The bulk of Carlo Enciso Catu’s full-length debut, Ari: My Life with a King – and may be its weighty and telling part – is the first act where he introduces his ambitions, among which is to elevate the language, and so its champions, by honoring a provincial poet laureate, as an outstanding alumni of Sapang Biabas Academy during the school’s foundation/commencement exercises. It is during this early part where Catu underscores his points: the program is already starting and yet the honoree, a Pampanga poet laureate, Kong Dado (Francisco Guinto), is far away at his backyard, in overused house clothes, caressing a gamecock. And out in the far-flung stretches of lifeless lahar and tall grasses is Jaypee (Ronwaldo Martin), a highschool student tasked to fetch the poet, almost lost, on an intermittently working motorcycle, and looking for the poet’s whereabouts.
The film’s big points aren’t evenly spread over the length, with the second half hardly saying a thing, while the outset taking all the bulk. Catu takes another emphasis by relegating the poet to the tail end of the program where while he is delivering his acceptance onstage, the program’s guest, who is the town mayor, is down there doing photo ops with the principal and being escorted out to his SUV, his company oblivious of the poem Lucifer that is being rendered by the honoree. The audiences, comprising mostly of students of the school, do not do better, hardly paying attention, the poem and its art probably lost on them.
It should have been a big day for Kong Dado and where else to bring in ironies than that day when he and all what he stands for, language or otherwise, are supposed to be celebrated. His poet-friends are not given food because they are not the awardee, and where Kong Dado is situated at during the refreshment somebody more talkative is lording it, using language casually and his audience are all ears. When he transfers table bringing with him his untouched food, nobody minds, the film’s message could not be clearer. Catu does a yin yang, or irony, where the significant is repeatedly taken for granted, why should we indeed cling to the old and obsolete? And even Jaypee, the one he least expects to do the transgression has forgotten him, only to remember hours later, retrieving him in a classroom where he hied off booted by all, where he used to sit when he was still a student. He is there silently situated in the room’s quietness, seeming resolved and not complaining in his loneness, you remember this helplessness earlier, when he was eating alone in his barong, and in the golden laurel leaves headdress, which he proudly dons whenever going out (a neighbor making a deal out of it, “I haven’t seen him crownless yet!”)
Jaypee carries the old man home already late and so he gets invited to sleep over and in the morning when the poet’s wife, Miding, invites him to stay for a vacation, he jumps at it like it is what he has been waiting for in his dear life, you wonder what transpired during the night to convince him it is a place worth returning to. Catu does not let us in on Jaypee’s thoughts sometimes, unless Jaypee’s agenda of having the poet teach him write a poem for his girl counts. Catu actually does not let us in on what he is up to most of the time. The speed of Kong Dado’s passing, for instance, which comes faster than your boy/girlfriend. And so is his sudden shift in narrative, this sliding the film down the track from its convincing start, never picking up to its initial hurrah after. If Catu has successfully made a case for a language almost getting outmoded in today’s generation, he also stalls it in favor of building friendship. The lad does not have ideal parents and the couple do not have children around and so they forge a family, both parties filling up each other’s vacuum. Not a bad thing to focus on, sure, but with the initial salvo of big words such as dying culture and language, this redirection is a lesser option and, on its own, a cliché.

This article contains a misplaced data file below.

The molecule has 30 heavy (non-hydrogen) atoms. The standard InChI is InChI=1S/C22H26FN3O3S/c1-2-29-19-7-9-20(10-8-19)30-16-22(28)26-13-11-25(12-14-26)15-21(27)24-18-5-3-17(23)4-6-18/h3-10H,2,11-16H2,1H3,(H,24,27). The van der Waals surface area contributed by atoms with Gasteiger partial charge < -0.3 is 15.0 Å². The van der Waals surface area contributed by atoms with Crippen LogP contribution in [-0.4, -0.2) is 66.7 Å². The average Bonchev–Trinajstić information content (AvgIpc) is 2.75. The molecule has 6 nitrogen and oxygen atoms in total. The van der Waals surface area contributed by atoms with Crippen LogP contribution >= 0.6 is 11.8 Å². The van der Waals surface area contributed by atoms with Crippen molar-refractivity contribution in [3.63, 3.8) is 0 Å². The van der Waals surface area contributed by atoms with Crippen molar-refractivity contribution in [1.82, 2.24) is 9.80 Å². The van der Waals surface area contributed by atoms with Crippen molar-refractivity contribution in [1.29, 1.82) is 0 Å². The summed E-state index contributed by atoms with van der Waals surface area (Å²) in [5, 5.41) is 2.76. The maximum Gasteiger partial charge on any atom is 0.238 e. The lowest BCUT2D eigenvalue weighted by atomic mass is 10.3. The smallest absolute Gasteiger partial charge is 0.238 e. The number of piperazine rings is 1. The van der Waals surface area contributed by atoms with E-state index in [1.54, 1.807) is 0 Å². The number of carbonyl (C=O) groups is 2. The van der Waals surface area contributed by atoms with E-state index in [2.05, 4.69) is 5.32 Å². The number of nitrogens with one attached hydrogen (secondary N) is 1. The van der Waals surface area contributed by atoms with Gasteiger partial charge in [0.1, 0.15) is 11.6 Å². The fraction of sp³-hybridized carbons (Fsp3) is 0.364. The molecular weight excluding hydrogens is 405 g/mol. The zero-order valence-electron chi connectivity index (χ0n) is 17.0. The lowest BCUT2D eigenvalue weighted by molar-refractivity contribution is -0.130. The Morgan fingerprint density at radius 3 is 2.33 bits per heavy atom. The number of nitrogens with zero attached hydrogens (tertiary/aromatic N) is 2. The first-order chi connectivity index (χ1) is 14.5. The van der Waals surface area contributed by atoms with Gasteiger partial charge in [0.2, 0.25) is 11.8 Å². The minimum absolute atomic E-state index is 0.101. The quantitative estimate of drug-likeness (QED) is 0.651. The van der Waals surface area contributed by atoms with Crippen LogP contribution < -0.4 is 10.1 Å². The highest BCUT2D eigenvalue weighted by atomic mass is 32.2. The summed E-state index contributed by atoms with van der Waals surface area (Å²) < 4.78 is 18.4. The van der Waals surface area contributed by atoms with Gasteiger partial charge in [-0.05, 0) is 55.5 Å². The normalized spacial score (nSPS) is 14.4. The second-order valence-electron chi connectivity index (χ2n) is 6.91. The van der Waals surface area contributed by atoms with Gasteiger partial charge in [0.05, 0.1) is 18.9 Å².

Character study would have been a better detour but even this is the film’s lesser concern. After motorbike gives up on Jaypee and Kong Dado, forcing them to walk the length of the way home, Jaypee asks the old man if he has children. The film answers it with a long silence, then a cut. This kind of mum is recurrent throughout. Aside from an instance when deep into the night, Jaypee chances a photo album containing some old pictures of then young Miding holding a child, supposedly theirs, we have no idea what else is there to the old man. Rather it concentrates on passing characterizations (he is short-tempered, a drunkard, a boastful cockfighter) that are not fleshed out, no depths have therefore been excavated. We stay at the surface and get stuck at: Kong Dado, the King, is a skilled language technician. If he has warts and hemorrohoids, the film shuts us off them. That is why, when the film wraps everything up with a solemn funeral procession of an important man, which occupies a good few minutes of the film’s second half, we are not fully in on it.
What ultimately salvages the film are its strong message and high ambitions. It interacts Kapampangan language and Tagalog and the volley between implying a marriage of Filipino dialects that could spell culture and oneness. The first act delivers the goods. The rest, the bigger part, could have followed.